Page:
San Diego City Attorney Jan Goldsmith has had discussions about a package of reforms that would involve “the city essentially going out of the trash business,” he told me in a voicemail message last night.

I’ve been trying to reach Goldsmith since late yesterday to talk about a November ballot proposition on city trash. A City Hall source told me yesterday that Goldsmith was meeting with City Council members to discuss a “trash tax ballot proposition.”

In the message, Goldsmith denied that he had talked with anyone about a “trash tax.” Instead he implied his plan would cut costs.

“It’s a way that would reduce government,” Goldsmith said. Goldsmith also declined to say with whom he was having discussions.

Goldsmith’s proposal comes within weeks of an Aug. 6 deadline to place items before voters for November’s election, the last regularly scheduled election prior to the city choosing a replacement for Mayor Jerry Sanders. It also comes on the heels of Sanders’ failure to broker a compromise between business and labor groups on a fiscal reform package that involved a sales tax increase.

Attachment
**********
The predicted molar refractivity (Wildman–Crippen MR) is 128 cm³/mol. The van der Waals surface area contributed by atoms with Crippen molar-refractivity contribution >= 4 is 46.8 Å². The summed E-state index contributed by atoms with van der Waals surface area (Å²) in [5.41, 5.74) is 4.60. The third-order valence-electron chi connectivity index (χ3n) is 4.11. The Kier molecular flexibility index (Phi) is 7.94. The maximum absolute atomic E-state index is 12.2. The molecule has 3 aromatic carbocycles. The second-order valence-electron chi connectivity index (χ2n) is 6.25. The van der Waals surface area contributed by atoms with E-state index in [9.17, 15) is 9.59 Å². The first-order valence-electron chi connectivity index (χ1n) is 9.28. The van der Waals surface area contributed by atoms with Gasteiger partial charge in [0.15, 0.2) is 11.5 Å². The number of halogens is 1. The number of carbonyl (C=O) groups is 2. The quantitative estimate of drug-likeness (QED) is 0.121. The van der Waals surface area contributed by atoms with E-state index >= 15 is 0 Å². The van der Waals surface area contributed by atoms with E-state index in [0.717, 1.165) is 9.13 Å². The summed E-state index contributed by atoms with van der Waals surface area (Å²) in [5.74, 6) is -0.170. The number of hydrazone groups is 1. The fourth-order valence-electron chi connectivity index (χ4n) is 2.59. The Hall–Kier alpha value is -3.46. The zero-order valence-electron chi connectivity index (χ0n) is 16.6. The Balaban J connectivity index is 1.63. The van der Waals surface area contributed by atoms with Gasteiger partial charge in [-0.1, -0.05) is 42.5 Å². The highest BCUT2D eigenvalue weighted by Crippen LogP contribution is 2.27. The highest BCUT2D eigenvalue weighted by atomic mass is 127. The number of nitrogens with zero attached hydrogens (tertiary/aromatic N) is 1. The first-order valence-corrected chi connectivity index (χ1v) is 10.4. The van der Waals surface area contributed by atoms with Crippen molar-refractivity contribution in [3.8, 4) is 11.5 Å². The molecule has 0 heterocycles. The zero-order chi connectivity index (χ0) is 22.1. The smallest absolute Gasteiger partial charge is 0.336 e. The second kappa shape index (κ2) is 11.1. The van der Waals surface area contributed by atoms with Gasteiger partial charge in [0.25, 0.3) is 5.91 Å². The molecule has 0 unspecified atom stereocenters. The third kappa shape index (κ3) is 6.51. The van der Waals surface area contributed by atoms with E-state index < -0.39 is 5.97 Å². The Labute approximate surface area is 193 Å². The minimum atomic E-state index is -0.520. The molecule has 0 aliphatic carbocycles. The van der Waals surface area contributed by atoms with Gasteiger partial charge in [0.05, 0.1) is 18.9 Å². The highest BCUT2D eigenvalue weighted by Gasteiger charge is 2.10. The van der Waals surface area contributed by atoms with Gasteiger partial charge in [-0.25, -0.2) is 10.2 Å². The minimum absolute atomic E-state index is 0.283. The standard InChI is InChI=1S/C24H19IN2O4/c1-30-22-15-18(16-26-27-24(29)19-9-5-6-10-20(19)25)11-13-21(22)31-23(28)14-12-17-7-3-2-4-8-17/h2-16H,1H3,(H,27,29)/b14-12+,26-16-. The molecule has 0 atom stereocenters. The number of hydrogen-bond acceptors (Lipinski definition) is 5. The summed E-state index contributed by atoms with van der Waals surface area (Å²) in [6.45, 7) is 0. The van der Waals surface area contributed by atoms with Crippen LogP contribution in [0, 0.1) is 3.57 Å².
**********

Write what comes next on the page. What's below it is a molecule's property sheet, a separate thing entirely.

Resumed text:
Goldsmith referred to a short time frame as the reason his proposal was unlikely to go far.

“It’s at a late date and I doubt that it’s going to be able to go forward,” he said.

That Goldsmith is discussing new city policy would seem to conflict with a pledge to remain apolitical when he entered office. I haven’t asked him directly about that issue yet. But in the message, he said he would continue to “throw out ideas” and referred to his speech on city finances last January.

“I said I would discuss different options and that’s what I’ve done,” he said. “I’ll keep doing that.”

I have a call and e-mail into Goldsmith and a call into his spokeswoman this morning and will update when I have more information.


Dagny Salas was web editor at Voice of San Diego from 2010 to 2013. She was an investigative fellow at VOSD from 2009 to 2010.

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